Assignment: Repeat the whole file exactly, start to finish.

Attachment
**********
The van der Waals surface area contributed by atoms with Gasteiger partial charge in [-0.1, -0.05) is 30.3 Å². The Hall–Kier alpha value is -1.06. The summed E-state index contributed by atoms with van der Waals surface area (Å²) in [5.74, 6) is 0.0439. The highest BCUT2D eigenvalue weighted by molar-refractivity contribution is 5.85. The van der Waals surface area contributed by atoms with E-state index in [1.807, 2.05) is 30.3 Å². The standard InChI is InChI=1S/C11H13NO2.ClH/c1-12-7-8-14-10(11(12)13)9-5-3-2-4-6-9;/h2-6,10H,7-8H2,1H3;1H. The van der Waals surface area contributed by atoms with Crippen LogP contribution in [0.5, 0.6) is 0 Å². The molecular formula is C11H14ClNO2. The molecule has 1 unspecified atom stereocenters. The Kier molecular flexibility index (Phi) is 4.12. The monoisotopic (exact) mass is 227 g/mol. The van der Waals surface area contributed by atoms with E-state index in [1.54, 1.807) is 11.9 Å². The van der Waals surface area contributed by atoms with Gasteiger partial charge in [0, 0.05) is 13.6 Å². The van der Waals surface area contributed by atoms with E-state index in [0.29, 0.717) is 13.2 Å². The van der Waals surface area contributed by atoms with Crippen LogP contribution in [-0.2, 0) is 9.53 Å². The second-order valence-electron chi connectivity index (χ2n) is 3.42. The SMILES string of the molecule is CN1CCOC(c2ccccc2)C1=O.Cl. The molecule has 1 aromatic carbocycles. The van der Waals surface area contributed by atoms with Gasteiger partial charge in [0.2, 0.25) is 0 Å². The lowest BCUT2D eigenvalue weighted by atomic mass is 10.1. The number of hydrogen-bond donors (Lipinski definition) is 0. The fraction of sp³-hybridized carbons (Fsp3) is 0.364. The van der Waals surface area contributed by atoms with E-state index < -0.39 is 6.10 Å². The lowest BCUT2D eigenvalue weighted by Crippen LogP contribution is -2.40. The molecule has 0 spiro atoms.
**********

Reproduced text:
The van der Waals surface area contributed by atoms with Gasteiger partial charge in [-0.1, -0.05) is 30.3 Å². The Hall–Kier alpha value is -1.06. The summed E-state index contributed by atoms with van der Waals surface area (Å²) in [5.74, 6) is 0.0439. The highest BCUT2D eigenvalue weighted by molar-refractivity contribution is 5.85. The van der Waals surface area contributed by atoms with E-state index in [1.807, 2.05) is 30.3 Å². The standard InChI is InChI=1S/C11H13NO2.ClH/c1-12-7-8-14-10(11(12)13)9-5-3-2-4-6-9;/h2-6,10H,7-8H2,1H3;1H. The van der Waals surface area contributed by atoms with Crippen LogP contribution in [0.5, 0.6) is 0 Å². The molecular formula is C11H14ClNO2. The molecule has 1 unspecified atom stereocenters. The Kier molecular flexibility index (Phi) is 4.12. The monoisotopic (exact) mass is 227 g/mol. The van der Waals surface area contributed by atoms with E-state index in [1.54, 1.807) is 11.9 Å². The van der Waals surface area contributed by atoms with Gasteiger partial charge in [0, 0.05) is 13.6 Å². The van der Waals surface area contributed by atoms with E-state index in [0.29, 0.717) is 13.2 Å². The van der Waals surface area contributed by atoms with Crippen LogP contribution in [-0.2, 0) is 9.53 Å². The second-order valence-electron chi connectivity index (χ2n) is 3.42. The SMILES string of the molecule is CN1CCOC(c2ccccc2)C1=O.Cl. The molecule has 1 aromatic carbocycles. The van der Waals surface area contributed by atoms with Gasteiger partial charge in [0.2, 0.25) is 0 Å². The lowest BCUT2D eigenvalue weighted by atomic mass is 10.1. The number of hydrogen-bond donors (Lipinski definition) is 0. The fraction of sp³-hybridized carbons (Fsp3) is 0.364. The van der Waals surface area contributed by atoms with E-state index < -0.39 is 6.10 Å². The lowest BCUT2D eigenvalue weighted by Crippen LogP contribution is -2.40. The molecule has 0 spiro atoms.